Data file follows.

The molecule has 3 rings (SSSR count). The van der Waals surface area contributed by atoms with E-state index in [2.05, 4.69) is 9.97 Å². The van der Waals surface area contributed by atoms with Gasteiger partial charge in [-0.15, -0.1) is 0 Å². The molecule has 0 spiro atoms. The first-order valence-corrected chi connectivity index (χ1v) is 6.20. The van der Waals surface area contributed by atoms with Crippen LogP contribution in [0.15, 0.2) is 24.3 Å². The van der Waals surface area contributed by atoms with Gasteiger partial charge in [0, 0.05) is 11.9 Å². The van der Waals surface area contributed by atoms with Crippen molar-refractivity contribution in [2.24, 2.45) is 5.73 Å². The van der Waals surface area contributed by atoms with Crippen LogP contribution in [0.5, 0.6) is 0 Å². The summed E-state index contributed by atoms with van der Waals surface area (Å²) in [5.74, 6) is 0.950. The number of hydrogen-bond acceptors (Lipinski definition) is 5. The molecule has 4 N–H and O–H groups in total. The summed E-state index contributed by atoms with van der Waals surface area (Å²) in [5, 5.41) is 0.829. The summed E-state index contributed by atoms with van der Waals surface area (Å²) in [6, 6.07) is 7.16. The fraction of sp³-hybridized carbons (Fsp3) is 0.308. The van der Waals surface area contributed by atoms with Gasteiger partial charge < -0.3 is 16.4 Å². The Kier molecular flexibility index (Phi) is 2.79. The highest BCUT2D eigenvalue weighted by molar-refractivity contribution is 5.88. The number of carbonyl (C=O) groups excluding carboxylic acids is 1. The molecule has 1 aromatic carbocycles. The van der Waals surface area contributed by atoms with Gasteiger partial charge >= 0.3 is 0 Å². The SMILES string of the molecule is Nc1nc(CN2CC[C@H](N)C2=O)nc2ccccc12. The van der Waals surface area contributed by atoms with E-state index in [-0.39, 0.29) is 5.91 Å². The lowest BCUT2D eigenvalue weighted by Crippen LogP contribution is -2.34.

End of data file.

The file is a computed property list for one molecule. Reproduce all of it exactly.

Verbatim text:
The molecule has 3 rings (SSSR count). The van der Waals surface area contributed by atoms with E-state index in [2.05, 4.69) is 9.97 Å². The van der Waals surface area contributed by atoms with Gasteiger partial charge in [-0.15, -0.1) is 0 Å². The molecule has 0 spiro atoms. The first-order valence-corrected chi connectivity index (χ1v) is 6.20. The van der Waals surface area contributed by atoms with Crippen LogP contribution in [0.15, 0.2) is 24.3 Å². The van der Waals surface area contributed by atoms with Gasteiger partial charge in [0, 0.05) is 11.9 Å². The van der Waals surface area contributed by atoms with Crippen molar-refractivity contribution in [2.24, 2.45) is 5.73 Å². The van der Waals surface area contributed by atoms with Crippen LogP contribution in [0.5, 0.6) is 0 Å². The summed E-state index contributed by atoms with van der Waals surface area (Å²) in [5.74, 6) is 0.950. The number of hydrogen-bond acceptors (Lipinski definition) is 5. The molecule has 4 N–H and O–H groups in total. The summed E-state index contributed by atoms with van der Waals surface area (Å²) in [5, 5.41) is 0.829. The summed E-state index contributed by atoms with van der Waals surface area (Å²) in [6, 6.07) is 7.16. The fraction of sp³-hybridized carbons (Fsp3) is 0.308. The van der Waals surface area contributed by atoms with Gasteiger partial charge < -0.3 is 16.4 Å². The Kier molecular flexibility index (Phi) is 2.79. The highest BCUT2D eigenvalue weighted by molar-refractivity contribution is 5.88. The number of carbonyl (C=O) groups excluding carboxylic acids is 1. The molecule has 1 aromatic carbocycles. The van der Waals surface area contributed by atoms with Gasteiger partial charge >= 0.3 is 0 Å². The SMILES string of the molecule is Nc1nc(CN2CC[C@H](N)C2=O)nc2ccccc12. The van der Waals surface area contributed by atoms with E-state index in [-0.39, 0.29) is 5.91 Å². The lowest BCUT2D eigenvalue weighted by Crippen LogP contribution is -2.34.